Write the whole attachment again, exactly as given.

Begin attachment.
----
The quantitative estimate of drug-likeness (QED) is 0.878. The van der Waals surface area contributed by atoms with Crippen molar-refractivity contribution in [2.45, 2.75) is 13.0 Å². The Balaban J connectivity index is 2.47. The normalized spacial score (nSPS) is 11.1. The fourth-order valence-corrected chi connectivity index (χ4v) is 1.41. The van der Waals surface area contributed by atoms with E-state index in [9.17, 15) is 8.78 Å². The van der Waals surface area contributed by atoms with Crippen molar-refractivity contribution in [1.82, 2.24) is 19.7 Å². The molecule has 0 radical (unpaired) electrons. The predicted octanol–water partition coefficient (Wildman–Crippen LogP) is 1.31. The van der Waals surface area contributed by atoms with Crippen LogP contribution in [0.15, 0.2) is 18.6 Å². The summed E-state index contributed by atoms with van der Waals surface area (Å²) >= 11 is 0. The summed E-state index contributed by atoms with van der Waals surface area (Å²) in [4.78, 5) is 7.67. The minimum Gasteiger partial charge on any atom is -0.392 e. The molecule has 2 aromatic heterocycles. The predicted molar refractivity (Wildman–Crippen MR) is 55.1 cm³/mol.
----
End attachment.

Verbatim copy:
The quantitative estimate of drug-likeness (QED) is 0.878. The van der Waals surface area contributed by atoms with Crippen molar-refractivity contribution in [2.45, 2.75) is 13.0 Å². The Balaban J connectivity index is 2.47. The normalized spacial score (nSPS) is 11.1. The fourth-order valence-corrected chi connectivity index (χ4v) is 1.41. The van der Waals surface area contributed by atoms with E-state index in [9.17, 15) is 8.78 Å². The van der Waals surface area contributed by atoms with Crippen molar-refractivity contribution in [1.82, 2.24) is 19.7 Å². The molecule has 0 radical (unpaired) electrons. The predicted octanol–water partition coefficient (Wildman–Crippen LogP) is 1.31. The van der Waals surface area contributed by atoms with Crippen LogP contribution in [0.15, 0.2) is 18.6 Å². The summed E-state index contributed by atoms with van der Waals surface area (Å²) >= 11 is 0. The summed E-state index contributed by atoms with van der Waals surface area (Å²) in [4.78, 5) is 7.67. The minimum Gasteiger partial charge on any atom is -0.392 e. The molecule has 2 aromatic heterocycles. The predicted molar refractivity (Wildman–Crippen MR) is 55.1 cm³/mol.